European Equities: Capitol Hill and U.S Stimulus and COVID-19 in FocusIt’s a quiet day ahead ahead on the economic data front. The lack of stats will leave the majors in the hands of chatter from Capitol Hill and COVID-19 news.
Monday, 11th January
ECB President Lagarde Speaks
Wednesday, 13th January
ECB President Lagarde Speaks
75% of retail CFD investors lose money
Eurozone Industrial Production (MoM) (Nov)
Thursday, 14th January
ECB Monetary Policy Meeting Minutes
Friday, 15th January
French CPI (MoM) (Dec) Final
French HICP (MoM) (Dec) Final
Spanish CPI (YoY) (Dec) Final
Spanish HICP (YoY) (Dec) Final
Eurozone Trade Balance (Nov)
It was a bullish end to the week for the European majors on Friday. The CAC40 and EuroStoxx600 rose by 0.66% and by 0.65% respectively, with the DAX30 gaining 0.58%.
Economic data from Germany coupled with hopes of further U.S stimulus supported demand for riskier assets.
While Germany’s trade surplus narrowed, both imports and exports rose by more than expected in November.
Coupled with a rise in factory orders and industrial production and a pickup in manufacturing sector activity, the stats painted a positive outlook.
From the U.S, disappointing economic data had a muted impact on the majors.
It was a relatively busy day on the economic calendar. German industrial production and trade figures, together with French consumer spending were in focus.
In November, industrial production rose by 0.9%, following a 3.4% jump in October. Economists had forecast a 0.7% increase.
According to Destatis,
- Production in industry excluding energy and construction rose by 1.2%.
- Within industry, the production of intermediate goods increased by 2.4%, with the production of capital goods up by 1.3%.
- The production of consumer goods fell by 1.7%.
- Outside of industry, energy production was down by 3.9%, while the production in construction increased by 1.4%.
- Compared with February 2020, production in November was 3.8% lower.
Germany’s trade surplus narrowed from €18.2bn to €16.4bn in November.
According to Destatis,
- Exports were up 2.2%, and imports 4.7% on October 2020.
- Germany exported goods to the value of €111.7bn and imported goods to the value of €94.6bn compared with Nov-19.
- Compared with Nov-19, exports declined by 1.3%, and imports by 0.1%.
- Exports to EU countries fell by 1.7%, while imports grew by 2.6%, compared with Nov-19.
- To Euro area countries, exports fell by 2.2%, while imports from Euro countries rose by 0.5%.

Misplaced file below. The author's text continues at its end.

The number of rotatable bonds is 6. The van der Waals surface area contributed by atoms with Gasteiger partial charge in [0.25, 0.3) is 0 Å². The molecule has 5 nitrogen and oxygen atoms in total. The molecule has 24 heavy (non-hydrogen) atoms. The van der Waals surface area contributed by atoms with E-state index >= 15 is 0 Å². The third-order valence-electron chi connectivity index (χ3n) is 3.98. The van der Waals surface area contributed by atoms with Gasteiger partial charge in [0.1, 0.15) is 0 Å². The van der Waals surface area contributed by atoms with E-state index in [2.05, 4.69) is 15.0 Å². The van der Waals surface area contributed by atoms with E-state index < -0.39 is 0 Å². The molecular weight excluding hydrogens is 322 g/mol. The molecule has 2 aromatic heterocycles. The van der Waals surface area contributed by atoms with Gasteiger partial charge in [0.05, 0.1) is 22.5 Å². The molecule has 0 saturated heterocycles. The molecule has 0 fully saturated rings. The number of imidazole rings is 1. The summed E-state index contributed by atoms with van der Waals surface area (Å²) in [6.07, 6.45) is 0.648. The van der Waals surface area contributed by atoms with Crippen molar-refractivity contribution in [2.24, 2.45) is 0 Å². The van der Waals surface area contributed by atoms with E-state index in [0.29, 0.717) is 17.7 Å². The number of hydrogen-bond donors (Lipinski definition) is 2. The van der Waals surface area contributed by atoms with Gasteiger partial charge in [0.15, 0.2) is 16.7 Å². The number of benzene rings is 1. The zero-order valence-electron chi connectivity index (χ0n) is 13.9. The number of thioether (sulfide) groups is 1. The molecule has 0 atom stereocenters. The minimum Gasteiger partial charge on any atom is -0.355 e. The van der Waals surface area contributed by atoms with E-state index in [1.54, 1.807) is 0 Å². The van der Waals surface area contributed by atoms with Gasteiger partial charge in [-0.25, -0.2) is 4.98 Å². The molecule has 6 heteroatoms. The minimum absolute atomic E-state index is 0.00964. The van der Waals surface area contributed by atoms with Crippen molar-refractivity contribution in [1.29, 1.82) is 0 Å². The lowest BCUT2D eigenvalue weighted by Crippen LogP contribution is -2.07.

- Exports to non-EU countries fell by 0.9% compared with Nov-19, with imports sliding by 3.2%.
- Compared with Nov-19, exports to the UK increased by 6.6%, while imports from the UK slid by 9.7%.
From France, consumer spending disappointed, with spending tumbling by 18.9%. In October, spending had risen by 3.9%.
According to Insee.fr,
- Purchases of manufactured goods slumped by 30.1%.
- Spending on textile-clothing more than halved. A 53% fall was attributed to a slump in spending on clothing & footwear.
- Energy expenditure slid by 19.2%, with food consumption falling by a more modest 5.8%.
- Compared with November 2019, household consumption expenditure on goods was 17.1% lower.
From the Eurozone, unemployment figures for the Eurozone provided support, with the unemployment rate falling from 8.4% to 8.3%.
According to Eurostat, the Eurozone’s unemployment rate had stood at 7.4% in November 2019.
From the U.S
It was a busy day on the economic calendar, with nonfarm payrolls in focus.
In December, nonfarm payrolls fell by 140K in December, partially reversing a 336k rise from November.
In spite of the decline, the unemployment rate held steady at 6.7%, with the participation rate holding steady at 61.5%.
A sharp pickup in hourly earnings was of little comfort at the end of the year. In December, average hourly earnings rose by 0.8%, following a 0.3% increase in November.
The Market Movers
For the DAX: It was a mixed day for the auto sector on Friday. BMW and Volkswagen fell by 1.11% and by 1.28% respectively, with Daimler declining by 0.31%. Continental bucked the trend, however, rising by 0.93%.
It was also a mixed day for the banks. Deutsche Bank rose by 0.17%, while Commerzbank slid by 4.24%.
From the CAC, it was a bearish day for the banks. BNP Paribas and Soc Gen slid by 2.21% and by 2.01% respectively, with Credit Agricole declining by 0.74%.
It was also a bearish day for the French auto sector. Peugeot fell by 2.17%, with Renault sliding by 4.00%.
Air France-KLM fell by 1.0%, while Airbus SE bucked the trend, rising by 0.54%.
On the VIX Index
It was a 4th consecutive day in the red the VIX on Friday, marking a 6th day in the red from 7 sessions. Following on from a 10.77% slide on Thursday, the VIX fell by 3.62% to end the day at 21.56.
The NASDAQ rallied by 1.03%, with the Dow and the S&P500 rising by 0.18% and by 0.55% respectively.
The Day Ahead
It’s a quiet busy day ahead on the economic calendar, with no material stats due out of the Eurozone to provide direction.
There are also no material stats due out of the U.S to provide the majors with direction late in the session.
The lack of stats will leave the majors in the hands of COVID-19 news and updates from Capitol Hill.
While the Democrats look to oust President Trump, any chatter on further stimulus would support the majors.
On the monetary policy front, ECB President Lagarde is also scheduled to speak. Expect any forward guidance ahead of the monetary policy meeting minutes on Thursday to also influence.
In the futures markets, at the time of writing, the Dow Mini was down by 113 points, while the DAX was up by 11 points.
For a look at all of today’s economic events, check out our economic calendar.